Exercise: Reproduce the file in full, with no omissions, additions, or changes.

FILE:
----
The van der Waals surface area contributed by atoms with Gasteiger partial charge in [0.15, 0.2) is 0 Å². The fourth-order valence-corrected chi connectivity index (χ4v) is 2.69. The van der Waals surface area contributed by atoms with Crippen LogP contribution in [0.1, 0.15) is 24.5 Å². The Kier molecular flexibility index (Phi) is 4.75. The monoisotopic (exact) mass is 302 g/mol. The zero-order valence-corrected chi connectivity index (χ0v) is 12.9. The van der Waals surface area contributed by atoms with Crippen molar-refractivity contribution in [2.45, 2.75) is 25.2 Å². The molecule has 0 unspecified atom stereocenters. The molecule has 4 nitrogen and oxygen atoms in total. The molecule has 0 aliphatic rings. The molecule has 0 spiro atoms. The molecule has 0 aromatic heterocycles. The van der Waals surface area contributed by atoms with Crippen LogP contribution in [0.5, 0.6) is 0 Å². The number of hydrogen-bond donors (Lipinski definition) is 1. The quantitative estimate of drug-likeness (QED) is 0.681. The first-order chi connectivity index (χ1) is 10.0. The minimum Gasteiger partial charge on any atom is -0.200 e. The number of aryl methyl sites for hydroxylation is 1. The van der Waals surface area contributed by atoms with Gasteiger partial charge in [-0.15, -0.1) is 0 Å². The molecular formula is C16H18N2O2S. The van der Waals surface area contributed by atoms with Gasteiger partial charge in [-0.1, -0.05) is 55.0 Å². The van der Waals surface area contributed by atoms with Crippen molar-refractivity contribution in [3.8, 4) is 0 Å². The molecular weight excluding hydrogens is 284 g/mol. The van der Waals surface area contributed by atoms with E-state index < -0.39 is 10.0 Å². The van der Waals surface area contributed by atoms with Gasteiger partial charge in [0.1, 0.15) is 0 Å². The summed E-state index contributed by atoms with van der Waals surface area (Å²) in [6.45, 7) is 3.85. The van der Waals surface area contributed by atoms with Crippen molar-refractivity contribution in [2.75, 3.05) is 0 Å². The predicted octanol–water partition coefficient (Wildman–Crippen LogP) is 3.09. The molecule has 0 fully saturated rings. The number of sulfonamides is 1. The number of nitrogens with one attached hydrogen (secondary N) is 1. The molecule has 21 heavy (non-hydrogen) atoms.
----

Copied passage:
The van der Waals surface area contributed by atoms with Gasteiger partial charge in [0.15, 0.2) is 0 Å². The fourth-order valence-corrected chi connectivity index (χ4v) is 2.69. The van der Waals surface area contributed by atoms with Crippen LogP contribution in [0.1, 0.15) is 24.5 Å². The Kier molecular flexibility index (Phi) is 4.75. The monoisotopic (exact) mass is 302 g/mol. The zero-order valence-corrected chi connectivity index (χ0v) is 12.9. The van der Waals surface area contributed by atoms with Crippen molar-refractivity contribution in [2.45, 2.75) is 25.2 Å². The molecule has 0 unspecified atom stereocenters. The molecule has 4 nitrogen and oxygen atoms in total. The molecule has 0 aliphatic rings. The molecule has 0 spiro atoms. The molecule has 0 aromatic heterocycles. The van der Waals surface area contributed by atoms with Crippen LogP contribution in [0.5, 0.6) is 0 Å². The number of hydrogen-bond donors (Lipinski definition) is 1. The quantitative estimate of drug-likeness (QED) is 0.681. The first-order chi connectivity index (χ1) is 10.0. The minimum Gasteiger partial charge on any atom is -0.200 e. The number of aryl methyl sites for hydroxylation is 1. The van der Waals surface area contributed by atoms with Gasteiger partial charge in [-0.15, -0.1) is 0 Å². The molecular formula is C16H18N2O2S. The van der Waals surface area contributed by atoms with Gasteiger partial charge in [-0.1, -0.05) is 55.0 Å². The van der Waals surface area contributed by atoms with Crippen molar-refractivity contribution in [3.8, 4) is 0 Å². The molecular weight excluding hydrogens is 284 g/mol. The van der Waals surface area contributed by atoms with E-state index < -0.39 is 10.0 Å². The van der Waals surface area contributed by atoms with Gasteiger partial charge in [0.1, 0.15) is 0 Å². The summed E-state index contributed by atoms with van der Waals surface area (Å²) in [6.45, 7) is 3.85. The van der Waals surface area contributed by atoms with Crippen molar-refractivity contribution in [2.75, 3.05) is 0 Å². The predicted octanol–water partition coefficient (Wildman–Crippen LogP) is 3.09. The molecule has 0 fully saturated rings. The number of sulfonamides is 1. The number of nitrogens with one attached hydrogen (secondary N) is 1. The molecule has 21 heavy (non-hydrogen) atoms.